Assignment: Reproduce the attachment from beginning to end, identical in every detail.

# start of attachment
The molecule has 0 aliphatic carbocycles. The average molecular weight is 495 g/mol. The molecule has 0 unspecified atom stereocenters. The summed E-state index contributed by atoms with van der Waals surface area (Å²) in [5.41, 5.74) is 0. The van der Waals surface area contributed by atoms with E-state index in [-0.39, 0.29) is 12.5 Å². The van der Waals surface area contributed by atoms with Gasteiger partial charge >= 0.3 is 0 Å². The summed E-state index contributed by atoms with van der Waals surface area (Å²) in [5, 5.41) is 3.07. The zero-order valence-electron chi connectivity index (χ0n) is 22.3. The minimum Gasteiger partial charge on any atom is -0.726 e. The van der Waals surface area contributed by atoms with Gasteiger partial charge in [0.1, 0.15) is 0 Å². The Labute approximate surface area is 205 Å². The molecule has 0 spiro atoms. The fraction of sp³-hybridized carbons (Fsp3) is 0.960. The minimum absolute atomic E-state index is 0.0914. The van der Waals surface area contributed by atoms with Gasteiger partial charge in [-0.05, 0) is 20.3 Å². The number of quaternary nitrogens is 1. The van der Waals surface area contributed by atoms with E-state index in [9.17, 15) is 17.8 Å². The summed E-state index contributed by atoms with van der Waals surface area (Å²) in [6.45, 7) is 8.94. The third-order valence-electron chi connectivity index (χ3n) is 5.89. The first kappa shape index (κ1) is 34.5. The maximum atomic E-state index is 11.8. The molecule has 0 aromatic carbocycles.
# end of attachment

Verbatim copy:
The molecule has 0 aliphatic carbocycles. The average molecular weight is 495 g/mol. The molecule has 0 unspecified atom stereocenters. The summed E-state index contributed by atoms with van der Waals surface area (Å²) in [5.41, 5.74) is 0. The van der Waals surface area contributed by atoms with E-state index in [-0.39, 0.29) is 12.5 Å². The van der Waals surface area contributed by atoms with Gasteiger partial charge >= 0.3 is 0 Å². The summed E-state index contributed by atoms with van der Waals surface area (Å²) in [5, 5.41) is 3.07. The zero-order valence-electron chi connectivity index (χ0n) is 22.3. The minimum Gasteiger partial charge on any atom is -0.726 e. The van der Waals surface area contributed by atoms with Gasteiger partial charge in [0.1, 0.15) is 0 Å². The Labute approximate surface area is 205 Å². The molecule has 0 spiro atoms. The fraction of sp³-hybridized carbons (Fsp3) is 0.960. The minimum absolute atomic E-state index is 0.0914. The van der Waals surface area contributed by atoms with Gasteiger partial charge in [-0.05, 0) is 20.3 Å². The number of quaternary nitrogens is 1. The van der Waals surface area contributed by atoms with E-state index in [9.17, 15) is 17.8 Å². The summed E-state index contributed by atoms with van der Waals surface area (Å²) in [6.45, 7) is 8.94. The third-order valence-electron chi connectivity index (χ3n) is 5.89. The first kappa shape index (κ1) is 34.5. The maximum atomic E-state index is 11.8. The molecule has 0 aromatic carbocycles.